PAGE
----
The primary opposition in the House was led by Mr. Randolph who never was able to give his speech. In the Senate, Mr. German of New York and Mr. Bayard of Delaware opposed the bill in major speeches. Senator German said no competent Chief Executive would call for a war to conquer Canada, the obvious goal of this Administration, before making due preparations. Senator Bayard emphasized the lack of coastal defenses, particularly for the defense of New Orleans. The thirteen senators who voted against the war are both senators from Delaware and Rhode Island, and one each from Connecticut, New York, New Hampshire, New Jersey, Massachusetts, Maryland, and Ohio.

Since Mr. Calhoun made the major war speech in his role as Chairman of the Foreign Relations Committee as appointed by the ultimate War Hawk, the Hon.Henry Clay, we believe our readers might find of great Mr. Calhoun’s reasoning.

1. The United States had long shown forbearance in the face of injuries by Britain. To continue this path would be to become a degraded nation. Thus, forbearance has ceased to be a virtue as there has been a period of seven years of repeated insults to our status as an independent nation.

2. Great Britain, for its part, has developed a mad ambition for the domination of the seas of the world. Their commercial avarice is boundless, and they have shown to the neutral nations “an unbounded and lawless tyranny.” The right of a neutral nation to trade in any port not blockaded, and to trade in any items except wartime contraband.

3. Attacks were also made against our commerce in 1793, which almost resulted in war. At that time there was an amiable accomodation and reparations for our losses.

4. In 1806 Britain enforced a blockade from the Elbe to Brest. By international law, such a blockade is acceptable only if it is universally applied to all, enemy and neutral fleets. The blockade is just off our coast.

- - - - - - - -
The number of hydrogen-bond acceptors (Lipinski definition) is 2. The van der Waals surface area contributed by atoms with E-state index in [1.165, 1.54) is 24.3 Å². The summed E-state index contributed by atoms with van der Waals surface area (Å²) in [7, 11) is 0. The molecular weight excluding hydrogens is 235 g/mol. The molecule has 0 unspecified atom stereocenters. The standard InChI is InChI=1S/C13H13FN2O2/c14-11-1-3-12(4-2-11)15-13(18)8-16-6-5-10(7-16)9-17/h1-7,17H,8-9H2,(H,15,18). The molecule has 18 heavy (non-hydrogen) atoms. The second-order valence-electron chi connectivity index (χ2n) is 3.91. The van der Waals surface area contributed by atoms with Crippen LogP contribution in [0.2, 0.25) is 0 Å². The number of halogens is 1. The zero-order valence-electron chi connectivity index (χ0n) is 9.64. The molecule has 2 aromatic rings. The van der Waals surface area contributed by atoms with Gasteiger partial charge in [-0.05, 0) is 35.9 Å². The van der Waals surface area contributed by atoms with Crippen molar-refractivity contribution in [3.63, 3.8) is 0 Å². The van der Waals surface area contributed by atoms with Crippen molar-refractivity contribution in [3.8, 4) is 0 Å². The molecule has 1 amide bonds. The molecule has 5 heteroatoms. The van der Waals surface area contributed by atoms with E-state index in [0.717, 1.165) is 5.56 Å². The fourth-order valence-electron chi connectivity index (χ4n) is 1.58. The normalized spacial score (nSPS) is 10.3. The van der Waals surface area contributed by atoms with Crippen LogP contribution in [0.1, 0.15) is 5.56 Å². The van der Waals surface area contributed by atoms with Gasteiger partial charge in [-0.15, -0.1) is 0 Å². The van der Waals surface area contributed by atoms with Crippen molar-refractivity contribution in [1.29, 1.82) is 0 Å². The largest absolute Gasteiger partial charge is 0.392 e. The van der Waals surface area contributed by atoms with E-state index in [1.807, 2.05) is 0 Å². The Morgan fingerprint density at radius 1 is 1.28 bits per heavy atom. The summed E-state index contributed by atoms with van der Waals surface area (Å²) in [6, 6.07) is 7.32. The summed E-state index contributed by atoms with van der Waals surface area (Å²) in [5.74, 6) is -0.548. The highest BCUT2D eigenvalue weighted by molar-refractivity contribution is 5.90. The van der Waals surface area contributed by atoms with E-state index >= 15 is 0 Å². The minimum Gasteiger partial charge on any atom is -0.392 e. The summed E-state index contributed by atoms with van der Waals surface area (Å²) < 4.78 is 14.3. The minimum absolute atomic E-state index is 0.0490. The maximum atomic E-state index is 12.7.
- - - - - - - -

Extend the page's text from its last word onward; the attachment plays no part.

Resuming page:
5. By the use of impressment, American citizens are routinely snatched from American port cities as well as the High Seas.

6. The Committee did not have time to investigate whether the British have actively sounght to incite savage tribes on the frontier against American settlers. “It is known that symptoms of British hostility toward the United States have never failed to produce corresponding systems among the tribes. It is also well known that on all such occasions abundant supplies of the ordinary munitionsd of war have been afforded by the agents of British Commercial Companies, and even from British Garrisons, wherewith they were enabled,to commence that system of savage warfare on our frontiers whch has been at all times indiscriminate in its effect, on all ages, sexes, and conditions and so revolting to humanity.

7. The secret mission which had as its purpose to dismember our Union “affords full proof that there is no bound to the hostility of the British Government, toward the United States, no act, however unjustifiable, which it would not commit to accomplish their ruin.”


War Rumors Are True! A Summary of the War Declaration Printed Here!

Posted By on June 20, 2012

Washington, D.C., June 6, 1812, Jacob C. Blacklidge, Special Correspondent

The House has behind closed doors voted to declare war; the vote was strictly on party lines of roughly 80/40. Ther opposition is from the East and Northeast and is focused on the weak condition of our defensive navy. The bill has gone to the Senate, but nothing is officially being reported here. We anticipate a prolonged debate there, since the War Hawks are not as great a force there as in the House.

This correspondent has been given a copy today of President Madison’s secret War Declaration. This was sent to us anonymously by courier. Our source and six other members of Congress that we have consulted have been present at all of the closed-door debates that began June 1st. There is no doubt as to the authenticity of these documents.  These House members, who pride themselves on not being part of the War Hawks believe the Secret Sessions are simply a cover by the War Party to avoid an open debate. They are, to a man,  shocked by this rush to war, but they face a  majority that has recently produced a 67-49 vote as well as the Speaker’s power to overrule any meaningful debate.